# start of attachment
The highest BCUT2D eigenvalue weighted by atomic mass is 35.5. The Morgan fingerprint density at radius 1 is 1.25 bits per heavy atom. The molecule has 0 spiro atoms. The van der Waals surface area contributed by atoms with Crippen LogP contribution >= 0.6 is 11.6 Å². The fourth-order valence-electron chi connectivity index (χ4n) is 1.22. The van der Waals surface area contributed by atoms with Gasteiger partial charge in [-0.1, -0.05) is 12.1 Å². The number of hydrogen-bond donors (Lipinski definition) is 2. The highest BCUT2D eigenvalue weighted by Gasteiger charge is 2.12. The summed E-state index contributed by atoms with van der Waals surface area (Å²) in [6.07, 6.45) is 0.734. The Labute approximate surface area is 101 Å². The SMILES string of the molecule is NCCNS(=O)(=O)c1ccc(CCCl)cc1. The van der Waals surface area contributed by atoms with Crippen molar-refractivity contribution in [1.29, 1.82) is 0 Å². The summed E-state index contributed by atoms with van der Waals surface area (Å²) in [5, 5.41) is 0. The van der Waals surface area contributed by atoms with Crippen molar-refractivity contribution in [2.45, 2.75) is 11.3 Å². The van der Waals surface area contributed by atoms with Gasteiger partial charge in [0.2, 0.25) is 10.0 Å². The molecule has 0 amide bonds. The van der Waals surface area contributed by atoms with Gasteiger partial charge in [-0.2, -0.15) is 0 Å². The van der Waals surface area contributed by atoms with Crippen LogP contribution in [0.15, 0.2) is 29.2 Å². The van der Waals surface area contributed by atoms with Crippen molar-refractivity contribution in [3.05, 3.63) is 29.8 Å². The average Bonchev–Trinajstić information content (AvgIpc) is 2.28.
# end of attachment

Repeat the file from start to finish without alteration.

The highest BCUT2D eigenvalue weighted by atomic mass is 35.5. The Morgan fingerprint density at radius 1 is 1.25 bits per heavy atom. The molecule has 0 spiro atoms. The van der Waals surface area contributed by atoms with Crippen LogP contribution >= 0.6 is 11.6 Å². The fourth-order valence-electron chi connectivity index (χ4n) is 1.22. The van der Waals surface area contributed by atoms with Gasteiger partial charge in [-0.1, -0.05) is 12.1 Å². The number of hydrogen-bond donors (Lipinski definition) is 2. The highest BCUT2D eigenvalue weighted by Gasteiger charge is 2.12. The summed E-state index contributed by atoms with van der Waals surface area (Å²) in [6.07, 6.45) is 0.734. The Labute approximate surface area is 101 Å². The SMILES string of the molecule is NCCNS(=O)(=O)c1ccc(CCCl)cc1. The van der Waals surface area contributed by atoms with Crippen molar-refractivity contribution in [1.29, 1.82) is 0 Å². The summed E-state index contributed by atoms with van der Waals surface area (Å²) in [5, 5.41) is 0. The van der Waals surface area contributed by atoms with Crippen molar-refractivity contribution in [2.45, 2.75) is 11.3 Å². The van der Waals surface area contributed by atoms with Gasteiger partial charge in [0.2, 0.25) is 10.0 Å². The molecule has 0 amide bonds. The van der Waals surface area contributed by atoms with Gasteiger partial charge in [-0.2, -0.15) is 0 Å². The van der Waals surface area contributed by atoms with Crippen LogP contribution in [0.15, 0.2) is 29.2 Å². The van der Waals surface area contributed by atoms with Crippen molar-refractivity contribution in [3.05, 3.63) is 29.8 Å². The average Bonchev–Trinajstić information content (AvgIpc) is 2.28.